Can I use a 529 plan to pay rent?

Yes, room and board are considered a qualified expense if the student is enrolled at least half time, which most colleges and universities consider to be at least six credit hours per quarter.

For on-campus residents, qualified room and board expenses cannot exceed the amount charged by the university for room and board. For students living off campus, qualified room and board expenses are limited to the “cost of attendance” figures provided by the university. Contact the financial aid office for more information.

How do I use my 529 plan?

Once you’re ready to start taking withdrawals from a 529 plan, most plans allow you to make payments directly to the account holder, beneficiary, or university. Some plans may allow you to make a payment directly from your 529 account to another third party, such as the landlord. Remember that you will need to check with your own plan to learn more about how to take distributions.

Depending on your circumstances, you may need to report plan contributions or withdrawals on your annual tax returns.

What if my child doesn’t use the 529 plan?

The future is always uncertain, and some parents worry about losing the money they saved in a 529 plan if their child doesn’t go to college or receive a scholarship. Generally, you’ll have to pay income tax and a penalty on the earnings portion of a nonqualified withdrawal, but there are some exceptions. The penalty does not apply if:

  • The recipient receives a tax-free scholarship
  • Recipient attends a United States Military Academy
  • The beneficiary dies or becomes disabled

However, your earnings will be subject to federal, and sometimes state, income tax.

Keep reading: What is a SIMPLE IRA?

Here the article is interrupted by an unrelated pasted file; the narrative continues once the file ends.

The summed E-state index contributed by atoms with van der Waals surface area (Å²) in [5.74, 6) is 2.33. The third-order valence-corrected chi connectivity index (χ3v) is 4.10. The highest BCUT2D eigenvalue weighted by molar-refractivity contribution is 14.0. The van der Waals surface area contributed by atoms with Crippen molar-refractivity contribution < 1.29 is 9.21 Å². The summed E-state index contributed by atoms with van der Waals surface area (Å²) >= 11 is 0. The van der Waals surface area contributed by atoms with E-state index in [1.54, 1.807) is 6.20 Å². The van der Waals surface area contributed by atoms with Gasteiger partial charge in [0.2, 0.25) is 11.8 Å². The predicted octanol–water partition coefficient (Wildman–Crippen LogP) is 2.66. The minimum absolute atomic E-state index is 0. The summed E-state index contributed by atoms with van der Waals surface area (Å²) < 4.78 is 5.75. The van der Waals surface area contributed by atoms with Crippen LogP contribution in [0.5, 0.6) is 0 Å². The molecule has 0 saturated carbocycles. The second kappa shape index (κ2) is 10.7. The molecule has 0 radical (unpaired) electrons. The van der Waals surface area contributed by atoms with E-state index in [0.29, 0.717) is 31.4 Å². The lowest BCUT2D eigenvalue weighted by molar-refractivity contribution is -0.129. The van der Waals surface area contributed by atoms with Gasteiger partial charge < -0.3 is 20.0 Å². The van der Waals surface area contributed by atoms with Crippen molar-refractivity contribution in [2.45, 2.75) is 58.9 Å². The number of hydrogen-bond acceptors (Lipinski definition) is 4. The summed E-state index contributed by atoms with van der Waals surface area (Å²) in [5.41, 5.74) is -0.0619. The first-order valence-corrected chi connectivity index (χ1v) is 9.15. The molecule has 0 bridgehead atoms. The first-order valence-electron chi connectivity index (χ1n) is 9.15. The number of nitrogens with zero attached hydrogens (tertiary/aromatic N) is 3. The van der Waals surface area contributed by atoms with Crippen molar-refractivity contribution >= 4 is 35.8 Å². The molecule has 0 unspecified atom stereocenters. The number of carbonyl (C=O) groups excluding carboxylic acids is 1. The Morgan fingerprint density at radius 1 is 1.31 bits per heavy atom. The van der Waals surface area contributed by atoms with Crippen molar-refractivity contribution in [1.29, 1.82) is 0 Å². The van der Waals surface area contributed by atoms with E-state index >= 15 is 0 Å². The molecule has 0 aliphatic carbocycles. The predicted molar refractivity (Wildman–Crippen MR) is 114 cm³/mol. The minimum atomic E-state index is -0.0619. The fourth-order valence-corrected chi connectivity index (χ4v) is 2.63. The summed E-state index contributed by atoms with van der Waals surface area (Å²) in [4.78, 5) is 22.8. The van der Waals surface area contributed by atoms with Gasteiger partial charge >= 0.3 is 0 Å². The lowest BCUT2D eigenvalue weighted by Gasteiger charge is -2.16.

What happens to unused money in a 529 plan?

If you want to avoid paying taxes and a penalty on your earnings, you have a few options, including:

  • Change the beneficiary to another eligible family member.
  • Keep the funds in the account in case the beneficiary wants to attend graduate school later.
  • Make yourself a beneficiary and study for a career.
  • Transfer the funds to a 529 ABLE account, a savings account specifically for people with disabilities.
  • Beginning January 1, 2018, parents also have the option to take up to $10,000 in tax-free withdrawals for K-12 tuition.
  • Starting January 1, 2019, qualified distributions from a 529 plan can repay up to $10,000 in student loans per borrower, for both the beneficiary and their siblings.

Remember: you can always withdraw the money left over from your plan. However, the earnings portion of a nonqualified withdrawal will be subject to taxes and a penalty, unless you qualify for one of the exceptions listed above. If you are considering a non-qualified distribution, check carefully the rules and conditions under which you can do this.

What happens if I can’t pay the monthly payments?

Most plans have minimum initial contribution requirements (sometimes as low as $25) but after that, it’s up to you. While some families prefer to set up automated monthly deposits because they want to “set it and forget it,” others choose to make contributions around birthdays, holidays, or other occasions. With a 529 college savings plan, you can contribute what you want, when you want.